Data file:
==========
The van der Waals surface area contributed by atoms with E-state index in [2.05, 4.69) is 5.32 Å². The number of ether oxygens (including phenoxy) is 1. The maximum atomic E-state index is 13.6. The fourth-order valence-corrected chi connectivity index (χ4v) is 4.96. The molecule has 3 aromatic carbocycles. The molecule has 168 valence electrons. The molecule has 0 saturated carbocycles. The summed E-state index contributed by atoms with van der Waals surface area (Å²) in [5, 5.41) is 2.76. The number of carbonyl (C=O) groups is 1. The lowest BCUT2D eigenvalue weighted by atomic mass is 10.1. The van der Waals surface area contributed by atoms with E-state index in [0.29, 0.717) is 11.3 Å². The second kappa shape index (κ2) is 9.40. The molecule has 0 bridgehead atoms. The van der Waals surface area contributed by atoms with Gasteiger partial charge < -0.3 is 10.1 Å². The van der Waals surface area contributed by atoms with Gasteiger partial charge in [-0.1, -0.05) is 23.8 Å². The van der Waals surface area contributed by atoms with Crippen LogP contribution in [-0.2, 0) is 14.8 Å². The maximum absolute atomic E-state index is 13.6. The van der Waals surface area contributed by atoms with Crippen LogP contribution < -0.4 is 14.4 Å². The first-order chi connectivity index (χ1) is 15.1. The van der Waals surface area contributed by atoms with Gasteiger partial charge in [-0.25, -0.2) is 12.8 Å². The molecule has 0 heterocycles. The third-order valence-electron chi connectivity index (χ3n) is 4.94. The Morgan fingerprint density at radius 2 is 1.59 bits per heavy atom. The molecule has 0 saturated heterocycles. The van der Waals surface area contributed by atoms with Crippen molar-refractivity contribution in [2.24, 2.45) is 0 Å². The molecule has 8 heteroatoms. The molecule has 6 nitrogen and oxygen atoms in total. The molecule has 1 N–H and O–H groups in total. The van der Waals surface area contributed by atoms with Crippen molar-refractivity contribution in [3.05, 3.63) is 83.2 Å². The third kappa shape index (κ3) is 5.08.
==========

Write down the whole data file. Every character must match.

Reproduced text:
The van der Waals surface area contributed by atoms with E-state index in [2.05, 4.69) is 5.32 Å². The number of ether oxygens (including phenoxy) is 1. The maximum atomic E-state index is 13.6. The fourth-order valence-corrected chi connectivity index (χ4v) is 4.96. The molecule has 3 aromatic carbocycles. The molecule has 168 valence electrons. The molecule has 0 saturated carbocycles. The summed E-state index contributed by atoms with van der Waals surface area (Å²) in [5, 5.41) is 2.76. The number of carbonyl (C=O) groups is 1. The lowest BCUT2D eigenvalue weighted by atomic mass is 10.1. The van der Waals surface area contributed by atoms with E-state index in [0.29, 0.717) is 11.3 Å². The second kappa shape index (κ2) is 9.40. The molecule has 0 bridgehead atoms. The van der Waals surface area contributed by atoms with Gasteiger partial charge < -0.3 is 10.1 Å². The van der Waals surface area contributed by atoms with Gasteiger partial charge in [-0.1, -0.05) is 23.8 Å². The van der Waals surface area contributed by atoms with Crippen LogP contribution in [-0.2, 0) is 14.8 Å². The maximum absolute atomic E-state index is 13.6. The van der Waals surface area contributed by atoms with Crippen LogP contribution < -0.4 is 14.4 Å². The first-order chi connectivity index (χ1) is 15.1. The van der Waals surface area contributed by atoms with Gasteiger partial charge in [-0.25, -0.2) is 12.8 Å². The molecule has 0 heterocycles. The third-order valence-electron chi connectivity index (χ3n) is 4.94. The Morgan fingerprint density at radius 2 is 1.59 bits per heavy atom. The molecule has 0 saturated heterocycles. The van der Waals surface area contributed by atoms with Crippen molar-refractivity contribution in [2.24, 2.45) is 0 Å². The molecule has 8 heteroatoms. The molecule has 6 nitrogen and oxygen atoms in total. The molecule has 1 N–H and O–H groups in total. The van der Waals surface area contributed by atoms with Crippen molar-refractivity contribution in [3.05, 3.63) is 83.2 Å². The third kappa shape index (κ3) is 5.08.